A light and fun read, for those who don’t mind a cruder side of humor. You look at this title and this cover and think this will be one of those porny cheesy romances with not much substance or credibility. I would never have bought this if I didn’t actually accidentally read an excerpt in the back of another book a while ago. While it is still a romance, you can’t escape from that, this book is built on utterly ridiculous, sometimes entirely idiotic, humor, and this humor, even when it turns crude and sexual, is the best thing about it. It a very well-constructed story for what it is. It is full of small ridiculous details and even brief side characters have vivid memorable personalities. The hero of this book is neither the ‘viking’ from the title, as many might have thought, nor is he a very typical romance hero, which is only a plus. He has a likable personality of someone who is very tired of other people’s shit (because it tends to fall on his shoulders), but still tries to do the right thing, if not entirely successfully. The heroine is not as unusual of a character, but still isn’t dull, boring, or annoying. Their friends and family (including the children) are precious. I do feel like I enjoyed reading this.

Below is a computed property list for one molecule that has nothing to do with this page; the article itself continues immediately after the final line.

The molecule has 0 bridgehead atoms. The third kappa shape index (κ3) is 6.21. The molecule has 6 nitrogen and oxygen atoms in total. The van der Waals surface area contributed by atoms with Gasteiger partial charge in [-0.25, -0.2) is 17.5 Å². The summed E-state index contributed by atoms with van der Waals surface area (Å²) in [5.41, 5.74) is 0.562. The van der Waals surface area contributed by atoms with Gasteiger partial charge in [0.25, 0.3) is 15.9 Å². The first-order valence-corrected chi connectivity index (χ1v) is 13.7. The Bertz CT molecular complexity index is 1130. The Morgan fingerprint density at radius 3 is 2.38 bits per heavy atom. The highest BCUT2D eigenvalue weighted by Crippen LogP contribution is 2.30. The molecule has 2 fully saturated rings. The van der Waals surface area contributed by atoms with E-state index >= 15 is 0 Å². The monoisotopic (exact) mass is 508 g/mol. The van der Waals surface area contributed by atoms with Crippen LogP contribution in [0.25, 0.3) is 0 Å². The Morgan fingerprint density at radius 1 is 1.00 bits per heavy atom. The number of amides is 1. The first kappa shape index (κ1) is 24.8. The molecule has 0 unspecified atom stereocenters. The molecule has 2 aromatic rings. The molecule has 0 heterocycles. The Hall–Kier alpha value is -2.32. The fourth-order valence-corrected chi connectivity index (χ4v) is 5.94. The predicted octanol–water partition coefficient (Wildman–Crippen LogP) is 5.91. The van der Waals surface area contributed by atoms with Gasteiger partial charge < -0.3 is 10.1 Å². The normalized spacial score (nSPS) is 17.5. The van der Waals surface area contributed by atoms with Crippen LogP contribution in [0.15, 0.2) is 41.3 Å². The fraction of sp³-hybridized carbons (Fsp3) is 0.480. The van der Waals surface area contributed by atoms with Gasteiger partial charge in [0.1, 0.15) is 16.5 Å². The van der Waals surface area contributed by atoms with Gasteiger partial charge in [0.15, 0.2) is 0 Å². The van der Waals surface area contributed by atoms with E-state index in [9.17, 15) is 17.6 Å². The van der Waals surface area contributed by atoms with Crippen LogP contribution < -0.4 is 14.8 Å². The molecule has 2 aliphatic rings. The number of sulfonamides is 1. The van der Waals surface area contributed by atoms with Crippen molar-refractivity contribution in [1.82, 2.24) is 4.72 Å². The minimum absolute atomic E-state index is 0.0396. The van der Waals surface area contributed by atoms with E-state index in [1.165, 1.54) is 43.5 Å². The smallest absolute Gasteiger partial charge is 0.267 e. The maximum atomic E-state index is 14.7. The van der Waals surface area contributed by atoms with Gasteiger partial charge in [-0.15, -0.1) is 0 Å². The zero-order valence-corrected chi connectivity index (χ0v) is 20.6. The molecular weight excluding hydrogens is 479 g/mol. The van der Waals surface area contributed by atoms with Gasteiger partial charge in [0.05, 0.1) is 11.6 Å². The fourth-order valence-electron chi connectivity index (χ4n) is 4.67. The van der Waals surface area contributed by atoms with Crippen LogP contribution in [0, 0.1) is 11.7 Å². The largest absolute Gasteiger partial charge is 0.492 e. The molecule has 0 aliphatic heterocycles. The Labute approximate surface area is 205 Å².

One thing I didn’t get about the writing were the cursive opening lines for most chapters…I’m not sure what purpose they served and have a feeling the text would be better without them—less interruption of the immersion, some of the remarks felt too modern to fit in. In fact, there were times where the text seem to lose its flavor and turn too modern from time to time in other places as well, but not enough to really bother, I think.
I never expected it to be this much fun. At first, the venomous undertone of the humor in the prologue made me a little suspicious. But then I had the hardest time stopping myself from grinning while reading (in public places), mostly because of the dialogs. The dialogs are definitely my favorite part about this book. I didn’t really enjoy the topic of the main ‘drama’ as much, but regardless, this book was still a surprise and a delight.
A well-written ‘love reforms all’ story with a ‘former rake’ and a heroine who is all innocence, bravery, and stubbornness, and not a single negative element to her. This book is also self-aware of the fact that it’s very much a ‘reformed rake cliché’. There are some plot turns, but it mostly made to be sweet.